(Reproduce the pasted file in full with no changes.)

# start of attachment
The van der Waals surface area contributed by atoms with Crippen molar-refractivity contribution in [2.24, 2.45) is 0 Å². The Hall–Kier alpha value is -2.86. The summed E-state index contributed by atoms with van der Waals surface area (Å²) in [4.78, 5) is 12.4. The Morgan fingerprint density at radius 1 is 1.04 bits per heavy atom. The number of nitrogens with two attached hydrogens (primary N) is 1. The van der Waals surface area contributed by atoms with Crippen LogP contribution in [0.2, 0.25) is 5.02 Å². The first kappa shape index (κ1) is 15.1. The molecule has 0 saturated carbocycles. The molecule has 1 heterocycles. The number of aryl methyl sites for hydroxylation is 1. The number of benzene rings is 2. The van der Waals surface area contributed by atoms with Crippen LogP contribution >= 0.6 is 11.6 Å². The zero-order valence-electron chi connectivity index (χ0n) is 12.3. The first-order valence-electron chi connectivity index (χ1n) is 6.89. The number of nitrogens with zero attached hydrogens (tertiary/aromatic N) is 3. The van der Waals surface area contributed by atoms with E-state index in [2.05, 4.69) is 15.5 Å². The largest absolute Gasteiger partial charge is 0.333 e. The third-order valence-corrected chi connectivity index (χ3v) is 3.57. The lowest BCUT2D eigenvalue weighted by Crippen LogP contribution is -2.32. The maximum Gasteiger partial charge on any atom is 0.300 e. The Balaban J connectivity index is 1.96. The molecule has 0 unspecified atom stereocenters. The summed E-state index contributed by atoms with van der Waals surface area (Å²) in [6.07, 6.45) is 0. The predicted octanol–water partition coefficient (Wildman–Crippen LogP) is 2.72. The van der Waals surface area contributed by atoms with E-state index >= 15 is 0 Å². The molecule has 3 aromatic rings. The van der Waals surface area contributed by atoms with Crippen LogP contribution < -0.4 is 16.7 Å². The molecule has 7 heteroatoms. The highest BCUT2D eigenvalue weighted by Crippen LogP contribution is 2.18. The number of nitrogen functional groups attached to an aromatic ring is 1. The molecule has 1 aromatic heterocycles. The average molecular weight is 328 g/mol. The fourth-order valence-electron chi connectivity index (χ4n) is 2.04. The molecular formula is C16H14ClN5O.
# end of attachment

The van der Waals surface area contributed by atoms with Crippen molar-refractivity contribution in [2.24, 2.45) is 0 Å². The Hall–Kier alpha value is -2.86. The summed E-state index contributed by atoms with van der Waals surface area (Å²) in [4.78, 5) is 12.4. The Morgan fingerprint density at radius 1 is 1.04 bits per heavy atom. The number of nitrogens with two attached hydrogens (primary N) is 1. The van der Waals surface area contributed by atoms with Crippen LogP contribution in [0.2, 0.25) is 5.02 Å². The first kappa shape index (κ1) is 15.1. The molecule has 0 saturated carbocycles. The molecule has 1 heterocycles. The number of aryl methyl sites for hydroxylation is 1. The number of benzene rings is 2. The van der Waals surface area contributed by atoms with Crippen LogP contribution >= 0.6 is 11.6 Å². The zero-order valence-electron chi connectivity index (χ0n) is 12.3. The first-order valence-electron chi connectivity index (χ1n) is 6.89. The number of nitrogens with zero attached hydrogens (tertiary/aromatic N) is 3. The van der Waals surface area contributed by atoms with E-state index in [2.05, 4.69) is 15.5 Å². The largest absolute Gasteiger partial charge is 0.333 e. The third-order valence-corrected chi connectivity index (χ3v) is 3.57. The lowest BCUT2D eigenvalue weighted by Crippen LogP contribution is -2.32. The maximum Gasteiger partial charge on any atom is 0.300 e. The Balaban J connectivity index is 1.96. The molecule has 0 unspecified atom stereocenters. The summed E-state index contributed by atoms with van der Waals surface area (Å²) in [6.07, 6.45) is 0. The predicted octanol–water partition coefficient (Wildman–Crippen LogP) is 2.72. The van der Waals surface area contributed by atoms with E-state index >= 15 is 0 Å². The molecule has 3 aromatic rings. The van der Waals surface area contributed by atoms with Crippen LogP contribution < -0.4 is 16.7 Å². The molecule has 7 heteroatoms. The highest BCUT2D eigenvalue weighted by Crippen LogP contribution is 2.18. The number of nitrogen functional groups attached to an aromatic ring is 1. The molecule has 1 aromatic heterocycles. The average molecular weight is 328 g/mol. The fourth-order valence-electron chi connectivity index (χ4n) is 2.04. The molecular formula is C16H14ClN5O.